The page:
11 niche ideas for 2022 & Site Traffic Report

Here are my favorite content niches for 2022 (and a quick report on the sites)

Launching a new site is always exciting, whether you’re new to web publishing or a veteran.

One of the first things you have to determine is what niche to cover. The decision is even more daunting if this is your first site. After all, you’re likely to be investing all of your resources into this project for quite a while.

I currently have more than 20 sites in my portfolio, and I aim at creating new sites at the pace of one per month. Possibly more, as we keep growing our team. Choosing the niches can still be somewhat challenging, but it has become easier over the years.

I thought that sharing my considerations for choosing a new niche, as well as a list of niche ideas, might be an interesting topic for a Yeys post, so here goes (hopefully not nothing!)


If you’re here for the monthly report, you can use this table of contents to jump right to the report section.

Table of Contents

What makes a niche Suitable for a content site

The way to choose a niche depends on your goals and strategy.

If you’re starting out and writing your content, for example, choosing a niche that you know and love makes a lot of sense.

I outsource all of our content writing and creation, so I focus on the following considerations –

  1. An overall high level of interest in the topic.
  2. An abundance of underserved long-tail low-competition queries.
  3. Good revenue potential.
  4. Content that’s relatively easy to produce.
  5. If possible – evergreen content.

In the following list, I will provide my own insights based on these criteria.

How focused Should your site be?

This list offers broad niches. That doesn’t necessarily mean that a successful site has to cover the entire niche. Far from it.

Your strategy will influence the size of the site you should be shooting for. For example, if you want to produce one huge site, then, by all means, go with a domain name that reflects the entire niche. However, if you plan to build several small to mid-size sites (which I am doing in 2022), then it would make sense to choose a sub-niche within the niche.

You may also want to read my post about how to choose the right size of a niche.

I tend to stay away from hyper-focused niches, though. For me, a site should have the potential for at least 300-500 posts, giving it room for growth in the future. You don’t have to decide on that right away, but it is good to keep it in the back of your mind when choosing your domain name.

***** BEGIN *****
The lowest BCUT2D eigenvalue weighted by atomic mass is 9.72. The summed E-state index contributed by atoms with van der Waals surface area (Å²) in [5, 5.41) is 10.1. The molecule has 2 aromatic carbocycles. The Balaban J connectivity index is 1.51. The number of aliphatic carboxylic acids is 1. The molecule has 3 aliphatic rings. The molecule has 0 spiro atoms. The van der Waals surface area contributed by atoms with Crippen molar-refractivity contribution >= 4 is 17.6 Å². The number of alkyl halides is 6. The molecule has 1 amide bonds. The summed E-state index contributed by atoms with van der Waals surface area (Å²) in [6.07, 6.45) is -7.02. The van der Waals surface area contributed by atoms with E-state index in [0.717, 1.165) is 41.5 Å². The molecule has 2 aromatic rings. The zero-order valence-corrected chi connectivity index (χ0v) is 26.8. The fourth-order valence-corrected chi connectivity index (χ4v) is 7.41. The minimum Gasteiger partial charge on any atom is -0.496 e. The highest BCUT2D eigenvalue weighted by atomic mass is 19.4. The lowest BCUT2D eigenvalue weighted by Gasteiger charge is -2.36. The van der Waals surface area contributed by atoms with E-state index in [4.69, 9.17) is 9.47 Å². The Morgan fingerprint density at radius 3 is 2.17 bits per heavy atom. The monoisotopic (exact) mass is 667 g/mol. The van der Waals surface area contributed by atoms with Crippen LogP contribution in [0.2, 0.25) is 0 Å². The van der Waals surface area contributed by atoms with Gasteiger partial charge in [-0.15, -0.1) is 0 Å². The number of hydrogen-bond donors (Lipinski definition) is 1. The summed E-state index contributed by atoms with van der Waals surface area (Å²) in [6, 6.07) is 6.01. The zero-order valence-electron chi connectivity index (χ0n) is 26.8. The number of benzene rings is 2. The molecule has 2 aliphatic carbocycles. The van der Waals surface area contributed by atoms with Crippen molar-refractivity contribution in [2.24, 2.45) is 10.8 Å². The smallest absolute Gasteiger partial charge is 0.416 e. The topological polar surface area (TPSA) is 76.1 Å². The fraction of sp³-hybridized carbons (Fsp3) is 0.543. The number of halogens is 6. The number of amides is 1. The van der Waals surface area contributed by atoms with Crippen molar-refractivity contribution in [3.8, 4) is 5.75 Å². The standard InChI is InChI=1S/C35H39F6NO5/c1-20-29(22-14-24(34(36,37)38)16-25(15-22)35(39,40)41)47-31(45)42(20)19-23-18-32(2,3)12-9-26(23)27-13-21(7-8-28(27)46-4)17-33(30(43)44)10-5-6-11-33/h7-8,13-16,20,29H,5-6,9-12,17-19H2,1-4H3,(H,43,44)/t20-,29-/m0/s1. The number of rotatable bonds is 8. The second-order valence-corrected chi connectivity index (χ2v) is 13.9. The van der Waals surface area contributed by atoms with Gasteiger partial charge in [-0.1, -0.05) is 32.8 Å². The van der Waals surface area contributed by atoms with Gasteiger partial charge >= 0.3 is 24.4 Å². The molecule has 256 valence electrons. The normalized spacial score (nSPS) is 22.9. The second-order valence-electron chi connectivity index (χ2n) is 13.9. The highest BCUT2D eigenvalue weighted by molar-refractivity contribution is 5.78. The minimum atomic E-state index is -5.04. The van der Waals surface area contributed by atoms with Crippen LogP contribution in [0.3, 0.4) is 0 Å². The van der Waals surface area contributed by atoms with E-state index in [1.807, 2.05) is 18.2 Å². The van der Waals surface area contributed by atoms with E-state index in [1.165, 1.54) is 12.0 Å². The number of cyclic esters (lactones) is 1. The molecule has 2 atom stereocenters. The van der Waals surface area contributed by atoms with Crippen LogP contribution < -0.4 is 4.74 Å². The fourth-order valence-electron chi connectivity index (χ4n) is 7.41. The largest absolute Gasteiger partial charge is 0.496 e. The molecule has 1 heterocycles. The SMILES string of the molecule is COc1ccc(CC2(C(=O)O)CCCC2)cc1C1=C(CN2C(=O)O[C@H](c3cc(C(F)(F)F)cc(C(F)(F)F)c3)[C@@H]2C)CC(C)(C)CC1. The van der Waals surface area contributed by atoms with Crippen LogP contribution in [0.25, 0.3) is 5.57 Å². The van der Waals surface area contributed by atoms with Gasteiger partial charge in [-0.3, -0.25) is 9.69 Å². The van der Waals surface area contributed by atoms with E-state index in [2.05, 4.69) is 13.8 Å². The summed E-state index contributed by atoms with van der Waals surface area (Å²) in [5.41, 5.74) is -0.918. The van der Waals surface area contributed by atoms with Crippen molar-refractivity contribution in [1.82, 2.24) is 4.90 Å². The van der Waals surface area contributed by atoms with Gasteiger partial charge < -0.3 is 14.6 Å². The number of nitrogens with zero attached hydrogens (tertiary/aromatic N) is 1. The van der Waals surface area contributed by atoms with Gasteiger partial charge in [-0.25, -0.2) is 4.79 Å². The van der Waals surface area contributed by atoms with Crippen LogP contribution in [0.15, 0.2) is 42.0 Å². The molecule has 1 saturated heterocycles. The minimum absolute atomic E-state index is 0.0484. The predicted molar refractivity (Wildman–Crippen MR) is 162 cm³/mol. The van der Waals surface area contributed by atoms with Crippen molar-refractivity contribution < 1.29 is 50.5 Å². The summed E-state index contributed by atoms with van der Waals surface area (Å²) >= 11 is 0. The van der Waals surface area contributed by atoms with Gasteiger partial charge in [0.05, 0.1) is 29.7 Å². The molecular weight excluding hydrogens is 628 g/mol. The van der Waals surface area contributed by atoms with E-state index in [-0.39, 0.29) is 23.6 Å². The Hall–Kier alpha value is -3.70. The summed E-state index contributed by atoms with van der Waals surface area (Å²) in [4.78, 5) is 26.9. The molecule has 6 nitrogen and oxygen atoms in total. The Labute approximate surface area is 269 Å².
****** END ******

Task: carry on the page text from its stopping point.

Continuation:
Ok, let’s move on to the list itself.

Content Sites Niche Ideas for 2022

#1 DIY

Level of Interest: High

DIY is a huge pastime in the US. People seem to enjoy fixing stuff around the home, and they turn to the Internet for information.

Competition: Medium

There are tons of DIY projects out there, and many sites target this niche. However, I think there are still plenty of underserved areas.

Revenue Potential: High

The DIY niche is easy to monetize with Amazon affiliate links for materials and tools.

RPMs are also typically good. Depending on the specific topics covered, I would expect a range of $25-$35.

Content Production Difficulty Score: Medium

If you – or your writers – can produce some How-To tutorials with your own pictures, that would be fantastic. I don’t consider this to be cheap or easy.

You could mix the tutorials with other types of content that are easier to produce, such as specific longtail questions about materials and tools.

Evergreen content score: Low to Medium

Depending on the specific topics you’re going to cover, this can be a reasonably evergreen niche. If you focus on high-end DIY equipment, you will probably need to review and update some content every year or two.

#2 Pets

Level of Interest: Low to High

While you could say that the level of interest in pets overall is high, readers are spread across multiple species.

A site about dogs, cats, or pets, in general, can target a large audience. However, if you drill down and create a site about bearded dragons, you’re looking at smaller numbers.

Competition: High

If you want to create a site about a popular pet, get ready to spend a long while looking for juicy queries.

I think that this niche appeals to new web publishers because it’s so “cute.” People who write their own content tend to look for topics they like. Dogs and other pets are high up there on the list of “likable” topics for obvious reasons.